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Three U.S. legislators have proposed a bill that would reimpose a ban on U.S. crude oil exports on the ground that this would benefit coastal communities, U.S. energy consumers as a whole, and help the U.S. achieve its climate change goals.
“Block All New (BAN) Fossil Fuel Exports Act, legislation that would amend the Energy Policy and Conservation Act and ban the export of American crude oil and natural gas abroad to protect frontline communities from dangerous export infrastructure, prioritize U.S. consumers against fossil fuel profiteering, and help ensure the United States meets its climate and clean energy commitments on the world stage,” a news release on the page of Senator Edward Markey, a lead sponsor of the legislation, said.
This is the latest attempt to stop U.S. oil and gas producers from exporting their products overseas after a removal of the ban in December 2015 turned the United States into one of the largest energy exporters in the world.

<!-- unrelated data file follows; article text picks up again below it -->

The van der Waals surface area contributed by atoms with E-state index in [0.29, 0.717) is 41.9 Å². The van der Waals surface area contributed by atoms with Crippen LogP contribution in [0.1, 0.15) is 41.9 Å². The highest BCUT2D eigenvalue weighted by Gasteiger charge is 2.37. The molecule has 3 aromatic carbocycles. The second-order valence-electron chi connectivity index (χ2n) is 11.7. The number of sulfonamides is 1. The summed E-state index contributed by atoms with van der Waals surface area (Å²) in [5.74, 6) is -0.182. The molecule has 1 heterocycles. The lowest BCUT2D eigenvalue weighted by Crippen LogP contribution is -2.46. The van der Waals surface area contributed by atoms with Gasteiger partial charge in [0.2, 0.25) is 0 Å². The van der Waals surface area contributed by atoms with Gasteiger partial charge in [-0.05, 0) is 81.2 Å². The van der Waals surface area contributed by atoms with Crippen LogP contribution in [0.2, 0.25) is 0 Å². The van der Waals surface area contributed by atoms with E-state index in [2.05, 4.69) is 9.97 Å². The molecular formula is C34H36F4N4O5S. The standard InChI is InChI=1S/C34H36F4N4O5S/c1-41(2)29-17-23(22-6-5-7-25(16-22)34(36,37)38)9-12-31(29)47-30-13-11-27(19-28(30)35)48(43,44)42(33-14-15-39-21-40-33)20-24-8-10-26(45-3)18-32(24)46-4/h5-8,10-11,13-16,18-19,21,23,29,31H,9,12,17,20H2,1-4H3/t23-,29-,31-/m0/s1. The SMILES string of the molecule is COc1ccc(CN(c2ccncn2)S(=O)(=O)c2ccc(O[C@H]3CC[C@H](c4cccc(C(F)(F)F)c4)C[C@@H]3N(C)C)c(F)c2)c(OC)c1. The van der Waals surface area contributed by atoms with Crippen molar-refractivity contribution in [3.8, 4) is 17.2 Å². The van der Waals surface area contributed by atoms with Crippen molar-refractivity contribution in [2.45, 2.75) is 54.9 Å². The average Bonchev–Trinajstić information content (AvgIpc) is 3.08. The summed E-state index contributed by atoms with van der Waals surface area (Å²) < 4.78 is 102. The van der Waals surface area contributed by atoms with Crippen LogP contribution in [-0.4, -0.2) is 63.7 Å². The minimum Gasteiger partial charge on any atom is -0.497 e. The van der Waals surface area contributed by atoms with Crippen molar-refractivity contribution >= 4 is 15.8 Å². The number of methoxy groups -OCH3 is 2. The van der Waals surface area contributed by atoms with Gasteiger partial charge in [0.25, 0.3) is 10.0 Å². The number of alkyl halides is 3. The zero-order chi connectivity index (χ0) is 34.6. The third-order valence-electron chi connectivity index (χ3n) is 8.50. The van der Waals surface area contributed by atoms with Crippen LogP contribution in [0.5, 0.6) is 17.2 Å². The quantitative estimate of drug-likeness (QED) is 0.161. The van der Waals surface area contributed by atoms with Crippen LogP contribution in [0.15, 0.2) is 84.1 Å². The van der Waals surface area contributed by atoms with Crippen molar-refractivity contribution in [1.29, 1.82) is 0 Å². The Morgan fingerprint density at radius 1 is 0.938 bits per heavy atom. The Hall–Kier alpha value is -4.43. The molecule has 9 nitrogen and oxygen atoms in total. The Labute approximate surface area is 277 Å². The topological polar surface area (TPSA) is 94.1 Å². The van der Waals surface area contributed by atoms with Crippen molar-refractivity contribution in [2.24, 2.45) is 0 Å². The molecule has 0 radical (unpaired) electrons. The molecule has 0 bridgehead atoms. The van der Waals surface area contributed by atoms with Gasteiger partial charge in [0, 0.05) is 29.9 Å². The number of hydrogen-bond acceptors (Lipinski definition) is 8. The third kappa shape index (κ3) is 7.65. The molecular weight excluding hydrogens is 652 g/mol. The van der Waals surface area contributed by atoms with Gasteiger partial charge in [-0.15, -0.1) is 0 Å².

“Oil and gas companies continue to pad their pockets at the expense of American consumers and frontline communities – all while fueling our global climate crisis,” Markey said. “Our country is due for an oil change. A ban on oil and natural gas exports overseas is a win for environmental justice, for our economy, and for our planet.”
The bill was introduced simultaneously in Senate and in the House of Representatives, where it will likely be rejected by the Republican majority. Yet it is a signal that the aggressive push against the oil industry from any direction possible is not letting up.
Previous attempts to reimpose the ban on crude oil and gas exports have run along similar lines with a special focus on keeping energy affordable for U.S. consumers. Opponents have invariably beat the initiative, however, pointing out that in a global oil market, even with an export ban, U.S. oil—and retail fuel—prices would be tied to global prices and a ban would lead to a surge in these.
An additional argument has been the importance of U.S. oil and gas for international partners such as Europe, which only avoided a major energy shortage last year thanks to urgent deliveries of U.S. liquefied natural gas.
By Irina Slav for Oilprice.com
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Irina is a writer for Oilprice.com with over a decade of experience writing on the oil and gas industry.